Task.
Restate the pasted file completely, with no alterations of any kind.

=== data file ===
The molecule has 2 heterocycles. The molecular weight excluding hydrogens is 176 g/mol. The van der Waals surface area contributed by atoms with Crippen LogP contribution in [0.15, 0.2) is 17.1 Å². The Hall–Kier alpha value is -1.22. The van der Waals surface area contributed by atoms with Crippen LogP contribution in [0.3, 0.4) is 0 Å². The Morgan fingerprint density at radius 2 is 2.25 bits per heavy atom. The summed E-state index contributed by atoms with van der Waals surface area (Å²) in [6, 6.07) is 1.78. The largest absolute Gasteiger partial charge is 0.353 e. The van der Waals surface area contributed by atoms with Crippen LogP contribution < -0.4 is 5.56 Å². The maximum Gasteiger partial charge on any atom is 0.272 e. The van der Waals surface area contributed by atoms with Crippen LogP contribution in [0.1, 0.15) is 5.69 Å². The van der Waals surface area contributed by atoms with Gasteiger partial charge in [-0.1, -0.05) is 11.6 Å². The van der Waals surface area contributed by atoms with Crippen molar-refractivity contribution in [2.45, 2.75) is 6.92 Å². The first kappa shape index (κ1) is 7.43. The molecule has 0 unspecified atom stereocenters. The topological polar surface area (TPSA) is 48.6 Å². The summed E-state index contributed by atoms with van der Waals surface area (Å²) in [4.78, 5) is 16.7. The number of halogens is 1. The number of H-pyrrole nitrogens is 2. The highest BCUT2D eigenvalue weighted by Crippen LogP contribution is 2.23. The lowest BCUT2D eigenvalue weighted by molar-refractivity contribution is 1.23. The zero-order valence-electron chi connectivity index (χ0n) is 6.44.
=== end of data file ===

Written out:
The molecule has 2 heterocycles. The molecular weight excluding hydrogens is 176 g/mol. The van der Waals surface area contributed by atoms with Crippen LogP contribution in [0.15, 0.2) is 17.1 Å². The Hall–Kier alpha value is -1.22. The van der Waals surface area contributed by atoms with Crippen LogP contribution in [0.3, 0.4) is 0 Å². The Morgan fingerprint density at radius 2 is 2.25 bits per heavy atom. The summed E-state index contributed by atoms with van der Waals surface area (Å²) in [6, 6.07) is 1.78. The largest absolute Gasteiger partial charge is 0.353 e. The van der Waals surface area contributed by atoms with Crippen LogP contribution < -0.4 is 5.56 Å². The maximum Gasteiger partial charge on any atom is 0.272 e. The van der Waals surface area contributed by atoms with Crippen LogP contribution in [0.1, 0.15) is 5.69 Å². The van der Waals surface area contributed by atoms with Gasteiger partial charge in [-0.1, -0.05) is 11.6 Å². The van der Waals surface area contributed by atoms with Crippen molar-refractivity contribution in [2.45, 2.75) is 6.92 Å². The first kappa shape index (κ1) is 7.43. The molecule has 0 unspecified atom stereocenters. The topological polar surface area (TPSA) is 48.6 Å². The summed E-state index contributed by atoms with van der Waals surface area (Å²) in [4.78, 5) is 16.7. The number of halogens is 1. The number of H-pyrrole nitrogens is 2. The highest BCUT2D eigenvalue weighted by Crippen LogP contribution is 2.23. The lowest BCUT2D eigenvalue weighted by molar-refractivity contribution is 1.23. The zero-order valence-electron chi connectivity index (χ0n) is 6.44.